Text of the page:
The old days of design

I started my design career in 1988 doing layout for a national wholesale food collective. Most of my work was preparing grocery fliers for the member companies.

I also designed ads for food manufacturers, did graphics for events, and did page layout for magazines and programs. There were two of us in the desktop publishing team and we worked long days. I ended up quitting the job because clients were all on short deadlines and there was no way to keep up with all the work. I was working 12 hour days to meet demand and eventually burned out.

One of the things I loved to do was to make ads. We had a big corporate anniversary one year and all of the member companies were persuaded to buy ads in the printed event program. Only one or two of them had in-house designers, so the bulk of the design work fell to me. How many ways can you make a black and white 1/4 page ad with the same congratulatory text look different?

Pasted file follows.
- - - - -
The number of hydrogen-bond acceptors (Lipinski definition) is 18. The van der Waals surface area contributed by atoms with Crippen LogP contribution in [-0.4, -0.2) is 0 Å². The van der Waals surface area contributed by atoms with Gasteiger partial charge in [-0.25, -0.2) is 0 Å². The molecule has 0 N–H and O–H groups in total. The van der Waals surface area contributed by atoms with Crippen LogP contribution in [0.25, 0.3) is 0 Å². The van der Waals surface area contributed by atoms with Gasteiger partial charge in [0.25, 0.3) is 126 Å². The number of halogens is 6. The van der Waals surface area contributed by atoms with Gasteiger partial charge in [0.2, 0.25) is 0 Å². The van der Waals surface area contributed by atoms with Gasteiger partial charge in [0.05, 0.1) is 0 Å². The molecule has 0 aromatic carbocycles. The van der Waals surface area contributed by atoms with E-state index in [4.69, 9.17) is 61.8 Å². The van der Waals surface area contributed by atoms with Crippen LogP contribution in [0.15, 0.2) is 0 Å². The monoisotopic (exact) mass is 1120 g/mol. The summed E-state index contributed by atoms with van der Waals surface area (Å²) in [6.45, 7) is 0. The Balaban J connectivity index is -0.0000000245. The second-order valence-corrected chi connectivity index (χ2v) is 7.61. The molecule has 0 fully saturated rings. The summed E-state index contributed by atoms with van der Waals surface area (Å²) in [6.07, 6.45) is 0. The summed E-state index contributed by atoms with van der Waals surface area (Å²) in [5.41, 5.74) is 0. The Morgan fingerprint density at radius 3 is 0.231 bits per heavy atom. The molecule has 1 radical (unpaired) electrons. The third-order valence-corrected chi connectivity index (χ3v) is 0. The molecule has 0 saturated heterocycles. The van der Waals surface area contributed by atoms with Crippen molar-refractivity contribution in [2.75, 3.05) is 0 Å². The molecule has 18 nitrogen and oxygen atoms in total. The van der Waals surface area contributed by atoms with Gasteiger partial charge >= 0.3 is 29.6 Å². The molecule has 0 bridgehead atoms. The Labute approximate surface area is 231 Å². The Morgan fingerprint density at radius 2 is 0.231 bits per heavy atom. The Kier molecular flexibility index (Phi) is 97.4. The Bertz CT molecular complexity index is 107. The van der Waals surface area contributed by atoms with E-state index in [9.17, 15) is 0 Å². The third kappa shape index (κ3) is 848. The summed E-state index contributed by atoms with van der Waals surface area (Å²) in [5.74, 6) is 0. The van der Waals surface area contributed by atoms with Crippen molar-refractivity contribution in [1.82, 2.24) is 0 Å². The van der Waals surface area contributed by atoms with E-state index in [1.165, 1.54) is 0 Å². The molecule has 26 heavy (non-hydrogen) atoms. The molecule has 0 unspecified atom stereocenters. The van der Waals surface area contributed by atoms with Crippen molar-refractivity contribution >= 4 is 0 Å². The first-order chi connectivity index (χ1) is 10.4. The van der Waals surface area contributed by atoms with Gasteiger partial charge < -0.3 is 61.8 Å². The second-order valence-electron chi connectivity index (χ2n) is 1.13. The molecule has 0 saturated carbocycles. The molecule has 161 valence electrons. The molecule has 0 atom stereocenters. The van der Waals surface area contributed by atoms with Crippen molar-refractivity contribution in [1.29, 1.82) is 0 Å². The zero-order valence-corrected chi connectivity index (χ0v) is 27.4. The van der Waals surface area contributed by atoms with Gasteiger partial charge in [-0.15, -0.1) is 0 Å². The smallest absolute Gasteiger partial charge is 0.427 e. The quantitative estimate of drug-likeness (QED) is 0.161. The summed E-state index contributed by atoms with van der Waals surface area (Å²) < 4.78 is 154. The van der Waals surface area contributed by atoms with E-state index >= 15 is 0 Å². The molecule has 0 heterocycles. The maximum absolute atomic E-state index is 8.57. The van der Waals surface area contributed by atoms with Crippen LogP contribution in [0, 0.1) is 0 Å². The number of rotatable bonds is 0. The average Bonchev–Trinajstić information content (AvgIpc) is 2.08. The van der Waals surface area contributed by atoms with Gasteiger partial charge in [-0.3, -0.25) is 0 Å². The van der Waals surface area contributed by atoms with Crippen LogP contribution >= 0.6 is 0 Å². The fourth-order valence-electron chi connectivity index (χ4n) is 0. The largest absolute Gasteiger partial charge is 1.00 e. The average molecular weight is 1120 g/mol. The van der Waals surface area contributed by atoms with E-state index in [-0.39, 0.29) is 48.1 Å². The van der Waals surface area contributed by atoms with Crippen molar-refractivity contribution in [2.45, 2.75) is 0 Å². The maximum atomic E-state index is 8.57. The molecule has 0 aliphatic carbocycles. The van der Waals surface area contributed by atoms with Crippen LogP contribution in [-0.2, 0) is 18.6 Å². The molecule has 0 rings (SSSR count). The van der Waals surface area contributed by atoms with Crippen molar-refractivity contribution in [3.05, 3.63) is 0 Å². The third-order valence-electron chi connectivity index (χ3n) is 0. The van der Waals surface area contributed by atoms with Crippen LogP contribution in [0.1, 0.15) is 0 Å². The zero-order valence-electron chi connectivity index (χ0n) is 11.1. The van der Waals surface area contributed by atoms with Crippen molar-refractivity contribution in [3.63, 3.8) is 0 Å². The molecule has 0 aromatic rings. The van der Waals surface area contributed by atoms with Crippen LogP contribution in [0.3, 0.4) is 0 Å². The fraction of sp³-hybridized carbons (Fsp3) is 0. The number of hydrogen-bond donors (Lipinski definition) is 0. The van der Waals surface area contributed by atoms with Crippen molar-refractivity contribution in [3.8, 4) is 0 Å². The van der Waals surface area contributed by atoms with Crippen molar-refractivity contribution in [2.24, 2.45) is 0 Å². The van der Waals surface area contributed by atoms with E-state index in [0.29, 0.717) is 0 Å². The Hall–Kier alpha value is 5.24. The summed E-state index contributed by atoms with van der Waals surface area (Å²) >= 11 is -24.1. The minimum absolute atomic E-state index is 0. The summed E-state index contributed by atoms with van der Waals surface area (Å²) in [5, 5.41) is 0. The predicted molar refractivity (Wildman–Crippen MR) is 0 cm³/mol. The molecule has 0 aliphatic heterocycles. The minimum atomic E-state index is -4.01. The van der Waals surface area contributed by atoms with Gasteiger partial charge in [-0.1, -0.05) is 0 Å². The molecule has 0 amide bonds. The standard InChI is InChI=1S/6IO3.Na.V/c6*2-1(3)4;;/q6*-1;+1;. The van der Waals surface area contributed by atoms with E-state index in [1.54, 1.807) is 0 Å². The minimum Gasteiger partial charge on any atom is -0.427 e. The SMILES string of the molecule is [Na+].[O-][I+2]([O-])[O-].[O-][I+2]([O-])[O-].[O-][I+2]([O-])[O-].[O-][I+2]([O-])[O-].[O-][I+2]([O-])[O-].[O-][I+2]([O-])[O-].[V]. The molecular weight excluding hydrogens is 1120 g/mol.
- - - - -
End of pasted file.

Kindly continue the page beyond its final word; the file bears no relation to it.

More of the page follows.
I was using the best tools out there in 1989 – Pagemaker, Corel Draw, and Wordperfect – but their capabilities were limited. This was the early days of “desktop publishing” so I did not have the plethora of fonts, stock photography, or other elements that are available now.

Somehow I muddled through and came up with 60 or so different ads.

I recalled all this recently when I got a familiar request from a client’s client who was running late on getting their ad in for an event: “Can you make the ad for us using this logo and such-and-such text?”

Yeah, no problem. No problem at all.

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Mediatinker, Kristen McQuillin, is an American-born resident of Japan since 1998. This blog chronicles her life, projects, thoughts, and small adventures.